Visiting his grandfather always made Tad uncomfortable.
He was a strange old man; well, let’s be honest, he was downright weird. It seemed as though Granddad had gotten stuck in an earlier time, and his weirdness was that he preferred to stay there.
For one thing, Granddad refused to have a food synthesizer, although he certainly could afford one. His living space always had a slightly nauseating air, from the organic food Granddad insisted on eating, and of course, from his open garbage can. He often would make little jokes that Tad could not understand.
“To really know a man, take a look at his garbage!”
He liked to horde stacks of old paper — magazines, newspaper, and most off all, books. All of this seemed so cumbersome to Tad and such a waste of precious living space. Anything anyone ever would want or need to know was so easily available at the touch of a button. Scan-Screens would instantly appear at a comfortable angle, in beautiful, shimmering holographic images.
They were available everywhere, could operate anywhere, and Granddad, of course, refused to have one of those, too.
Tad skimmed along the LA-Trac and neared his grandfather’s Habitat Center #2641. At sixteen, he had just received his first transportation certification, good for five years and giving him the joyous privilege of independent travel.
It was exhilarating!
Tad adjusted two small dials — speed and destination — and cruised along at an invigorating 250 miles per hour.
A pale blue-white line of pure light energy carried him on a flawless journey. The ridiculous and grotesque accidents in gasoline-powered vehicles had been eliminated early in Granddad’s lifetime, but thoughts of history films shown in school still made Tad shudder.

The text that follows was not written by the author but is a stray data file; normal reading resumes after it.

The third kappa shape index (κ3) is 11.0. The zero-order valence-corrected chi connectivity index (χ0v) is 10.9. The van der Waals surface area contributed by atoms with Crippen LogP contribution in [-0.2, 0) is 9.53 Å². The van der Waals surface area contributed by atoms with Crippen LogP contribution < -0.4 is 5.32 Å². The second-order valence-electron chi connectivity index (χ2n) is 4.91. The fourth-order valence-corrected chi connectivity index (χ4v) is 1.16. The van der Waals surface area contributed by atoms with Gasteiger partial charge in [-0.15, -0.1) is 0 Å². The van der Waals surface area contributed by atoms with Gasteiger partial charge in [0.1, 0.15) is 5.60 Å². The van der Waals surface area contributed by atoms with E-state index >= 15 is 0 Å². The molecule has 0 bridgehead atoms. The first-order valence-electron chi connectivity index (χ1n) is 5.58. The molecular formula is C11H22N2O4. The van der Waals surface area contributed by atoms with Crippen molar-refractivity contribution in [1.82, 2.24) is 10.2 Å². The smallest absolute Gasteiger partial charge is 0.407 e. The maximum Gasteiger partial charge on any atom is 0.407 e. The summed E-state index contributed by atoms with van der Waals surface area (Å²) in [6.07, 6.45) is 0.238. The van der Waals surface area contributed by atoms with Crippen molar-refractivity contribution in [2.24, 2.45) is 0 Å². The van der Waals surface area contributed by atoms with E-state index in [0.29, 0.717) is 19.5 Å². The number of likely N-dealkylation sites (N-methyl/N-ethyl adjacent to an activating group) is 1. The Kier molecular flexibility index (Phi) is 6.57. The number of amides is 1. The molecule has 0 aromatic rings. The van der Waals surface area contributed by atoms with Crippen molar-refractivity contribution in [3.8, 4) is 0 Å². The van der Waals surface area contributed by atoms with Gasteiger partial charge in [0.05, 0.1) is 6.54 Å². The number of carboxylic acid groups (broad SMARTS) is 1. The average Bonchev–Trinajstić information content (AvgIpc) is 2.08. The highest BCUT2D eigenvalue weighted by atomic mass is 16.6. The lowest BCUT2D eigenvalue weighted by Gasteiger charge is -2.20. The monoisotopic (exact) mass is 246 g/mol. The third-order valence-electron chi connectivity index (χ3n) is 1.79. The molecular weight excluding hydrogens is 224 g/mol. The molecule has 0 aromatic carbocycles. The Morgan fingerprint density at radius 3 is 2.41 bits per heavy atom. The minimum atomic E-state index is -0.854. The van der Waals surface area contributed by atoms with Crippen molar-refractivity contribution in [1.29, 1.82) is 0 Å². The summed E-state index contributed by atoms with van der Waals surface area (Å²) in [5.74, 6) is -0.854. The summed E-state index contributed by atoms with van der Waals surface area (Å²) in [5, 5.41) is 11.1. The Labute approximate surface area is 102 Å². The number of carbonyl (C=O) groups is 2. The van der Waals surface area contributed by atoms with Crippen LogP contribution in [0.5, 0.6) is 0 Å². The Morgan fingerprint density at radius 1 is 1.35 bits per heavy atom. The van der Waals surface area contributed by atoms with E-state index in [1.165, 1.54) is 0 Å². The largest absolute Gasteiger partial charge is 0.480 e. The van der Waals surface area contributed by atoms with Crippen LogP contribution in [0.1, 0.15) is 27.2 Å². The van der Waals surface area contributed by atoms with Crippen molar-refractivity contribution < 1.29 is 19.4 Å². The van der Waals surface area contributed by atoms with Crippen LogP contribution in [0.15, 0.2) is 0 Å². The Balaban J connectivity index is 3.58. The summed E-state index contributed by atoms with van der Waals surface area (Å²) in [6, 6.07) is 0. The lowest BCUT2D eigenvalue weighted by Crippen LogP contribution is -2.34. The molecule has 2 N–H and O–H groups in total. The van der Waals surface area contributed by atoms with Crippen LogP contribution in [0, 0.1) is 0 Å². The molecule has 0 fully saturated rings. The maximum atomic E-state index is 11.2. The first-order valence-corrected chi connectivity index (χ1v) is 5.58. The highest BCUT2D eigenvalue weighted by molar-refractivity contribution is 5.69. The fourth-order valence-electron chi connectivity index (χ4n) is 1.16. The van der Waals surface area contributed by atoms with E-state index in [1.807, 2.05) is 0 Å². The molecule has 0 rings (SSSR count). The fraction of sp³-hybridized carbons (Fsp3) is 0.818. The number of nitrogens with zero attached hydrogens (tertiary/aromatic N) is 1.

People killed themselves in automobiles.
Tad felt a peculiar chill, and was comforted to sense the LA-Trac mini-car slow gently and make the gradual curve up the Habitat’s entryway. Stretching in sterile grandeur beyond the clouds, the building loomed 500 ominous stories about him. Tad programmed the little car to return in one hour, and it sped away like a comet on a gleaming white tail.
Granddad looked especially well today, even though he never used any contemporary methods to slow his aging. His hazel eyes were full of warmth, sadness and love. Granddad was a handsome man, or had been; his hair once a rich brown was now streaked and grayish. His eyes had begun to droop and crack at the corners.
Tad’s eyes filled with tears.
“Tad! It’s always so good to see you!”
“Yeah, Granddad! Good to see you, too,” Tad said quietly.
“Here! Sit! Sit! Let me move some of this old rubbish out of your way!”
Granddad scrambled to clear a small couch and coffee table.
Tad noticed the worn natural fabric that composed the cover of the couch. It was too warm to the touch and felt itchy. The only thing Tad liked about it was the beautiful navy blue color, the color of midnight skies in his ancient biology Scan-Text, the color in the glorious Scan-Screen images of space around the planet Earth. Granddad would never part with his old furniture, even though new ceramic frames and synthetic textiles offered luxury, beauty, and durability that would last a lifetime or two.
“Tad, could I offer you anything? Breakfast?”
“Granddad, you know that bread you bake makes me vomit and that orange juice makes me fart!”
They both laughed until their sides ached.
“That’s because, dear Tad, you have a body full of synthetics! You are synthetic!”
“Yeah, but I’ll never be overweight, or have high cholesterol or high blood pressure or heart disease or cancer…”
“Or the satisfaction of having a beer belly,” Granddad sighed, patting an excess of ten pounds on his abdomen.
“Ugh! How could you drink fermented grain-food?”
“Enough, young one. I want to show you something very important.”
“Please, Granddad, not another gross experiment.”
“No. Just look at this.”
He left the room for a moment and returned with a dusty old container that appeared damaged by insects years and years ago. Granddad lifted the lid with something that resembled reverence, although he abandoned all religions long ago. His old hands trembled and he held in them a fragile rectangle the consistency of a long-extinct butterfly’s wing.